The latest issue of the Public Law Review (Volume 22 Part 4) contains the following material:
The legal recognition of same-sex unions in Australia: A constitutional analysis – Margaret Brock and Dan Meagher
The Marriage Equality Amendment Bill 2010 (Cth) currently before federal Parliament amends the present legislative definition of marriage to include same-sex unions. This article provides a constitutional analysis of the scope of the marriage power, s 51(xxi) of the Australian Constitution, through examination of the Bill and other existing and proposed legislation. It argues that if the High Court considered “marriage” to be a constitutionalised legal term of art, it could accommodate post-federation development at common law and in statute to the institution of marriage. It also argues that the presumption in favour of constitutionality ought to be at its strongest with federal legislation determining complex and intractable moral issues. The article explores the constitutional vulnerability of current same-sex union legislation and possible future legislation providing for recognition of the functional equivalent of “marriage”. In addition, the article considers the constitutional foundation of a national framework to provide official legal recognition of same-sex relationships.
Government community service contracts: Restraining abuse of power – Myles McGregor-Lowndes and Amanda McBratney
The use of grant contracts to deliver community services is now a significant feature of all Australian government administrations. These contracts are the primary instrument governing the provision of such services to citizens and are largely outside the usual parliamentary review mechanisms and constraints. This article examines the extent of the erosion of fundamental constitutional principles facilitated by the use of private contracts, by applying the principles used in scrutiny of delegated legislation to standard form federal and State community service contracts. It reveals extensive executive power which, if the relationship were founded in legislative instruments rather than in private contract, would have to be justified to Parliament at least and possibly not tolerated. ……. 279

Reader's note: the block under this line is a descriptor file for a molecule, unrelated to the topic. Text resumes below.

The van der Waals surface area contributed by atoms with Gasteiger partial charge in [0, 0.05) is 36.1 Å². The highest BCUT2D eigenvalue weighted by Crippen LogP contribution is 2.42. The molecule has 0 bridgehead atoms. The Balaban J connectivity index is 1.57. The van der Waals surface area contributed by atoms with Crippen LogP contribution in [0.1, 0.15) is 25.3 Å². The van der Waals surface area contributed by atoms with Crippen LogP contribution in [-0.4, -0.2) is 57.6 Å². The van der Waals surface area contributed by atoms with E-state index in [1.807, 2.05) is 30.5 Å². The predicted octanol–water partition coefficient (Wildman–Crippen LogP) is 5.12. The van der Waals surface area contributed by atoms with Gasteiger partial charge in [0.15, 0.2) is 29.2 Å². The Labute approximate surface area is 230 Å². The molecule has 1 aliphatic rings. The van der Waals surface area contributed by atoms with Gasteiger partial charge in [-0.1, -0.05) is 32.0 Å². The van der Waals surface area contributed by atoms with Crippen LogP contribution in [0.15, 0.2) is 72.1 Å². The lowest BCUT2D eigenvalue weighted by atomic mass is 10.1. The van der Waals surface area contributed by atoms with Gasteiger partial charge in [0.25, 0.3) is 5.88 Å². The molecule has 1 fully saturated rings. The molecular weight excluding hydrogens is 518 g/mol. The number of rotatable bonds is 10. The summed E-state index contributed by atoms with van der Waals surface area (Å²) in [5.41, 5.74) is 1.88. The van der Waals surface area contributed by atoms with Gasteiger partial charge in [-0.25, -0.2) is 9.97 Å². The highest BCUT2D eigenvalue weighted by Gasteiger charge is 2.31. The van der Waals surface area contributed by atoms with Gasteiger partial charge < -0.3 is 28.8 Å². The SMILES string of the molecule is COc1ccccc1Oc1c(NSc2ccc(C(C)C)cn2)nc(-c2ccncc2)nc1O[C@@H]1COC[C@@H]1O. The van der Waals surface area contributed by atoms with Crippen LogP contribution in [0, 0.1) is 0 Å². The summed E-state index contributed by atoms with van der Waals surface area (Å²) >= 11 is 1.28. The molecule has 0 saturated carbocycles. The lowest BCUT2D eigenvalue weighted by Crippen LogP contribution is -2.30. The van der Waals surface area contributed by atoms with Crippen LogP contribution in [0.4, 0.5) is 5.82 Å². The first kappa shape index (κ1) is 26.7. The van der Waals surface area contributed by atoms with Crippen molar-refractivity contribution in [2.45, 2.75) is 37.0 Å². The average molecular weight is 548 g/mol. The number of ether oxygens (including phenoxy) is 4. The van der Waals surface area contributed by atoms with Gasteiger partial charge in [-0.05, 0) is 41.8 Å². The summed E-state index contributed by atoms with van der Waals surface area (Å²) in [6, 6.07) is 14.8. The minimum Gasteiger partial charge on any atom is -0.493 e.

Taxation by discretion – GT Pagone
Parliament may enact a law with respect to taxation by reference to which the amount of tax payable is made to depend upon the Commissioner’s opinion about whether the application of a legislative provision is unreasonable, even where that opinion is formed by the Commissioner taking into account such matters, if any, as the Commissioner thinks fit. The legal foundation for taxation by administrative discretion was laid down in Giris Pty Ltd v Federal Commissioner of Taxation. In 2011, what view should be taken of the constitutional limit of that discretion?
- Big tobacco, smaller print: The constitutional validity of plain packaging on tobacco products – Catherine Bond
- Prorogation: Uses and abuses – Harry Evans
- “Incompatibility” rising? Some potential consequences of Wainohu v New South Wales – Rebecca Welsh
- Commentator: Mark Aronson
- Commentator: Geoffrey Kennett SC
- Commentator: Neil Williams SC
- The Constitutional Protection of Capitalism by Danny Nicol (Reviewed by Stephanie Switzer)
For the pdf version of the table of contents, click here: PLR Vol 22 Pt 4 Contents.